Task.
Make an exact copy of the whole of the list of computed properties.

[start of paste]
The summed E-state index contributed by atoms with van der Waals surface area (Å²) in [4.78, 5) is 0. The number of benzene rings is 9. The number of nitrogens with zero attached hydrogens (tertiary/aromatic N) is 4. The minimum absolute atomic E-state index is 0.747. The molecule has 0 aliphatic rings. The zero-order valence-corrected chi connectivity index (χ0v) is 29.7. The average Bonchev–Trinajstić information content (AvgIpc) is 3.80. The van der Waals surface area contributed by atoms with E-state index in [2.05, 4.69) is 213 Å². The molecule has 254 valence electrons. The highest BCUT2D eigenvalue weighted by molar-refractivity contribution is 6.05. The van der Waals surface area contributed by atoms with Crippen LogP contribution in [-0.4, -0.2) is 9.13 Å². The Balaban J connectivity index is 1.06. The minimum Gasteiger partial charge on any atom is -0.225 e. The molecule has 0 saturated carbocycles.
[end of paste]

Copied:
The summed E-state index contributed by atoms with van der Waals surface area (Å²) in [4.78, 5) is 0. The number of benzene rings is 9. The number of nitrogens with zero attached hydrogens (tertiary/aromatic N) is 4. The minimum absolute atomic E-state index is 0.747. The molecule has 0 aliphatic rings. The zero-order valence-corrected chi connectivity index (χ0v) is 29.7. The average Bonchev–Trinajstić information content (AvgIpc) is 3.80. The van der Waals surface area contributed by atoms with E-state index in [2.05, 4.69) is 213 Å². The molecule has 254 valence electrons. The highest BCUT2D eigenvalue weighted by molar-refractivity contribution is 6.05. The van der Waals surface area contributed by atoms with Crippen LogP contribution in [-0.4, -0.2) is 9.13 Å². The Balaban J connectivity index is 1.06. The minimum Gasteiger partial charge on any atom is -0.225 e. The molecule has 0 saturated carbocycles.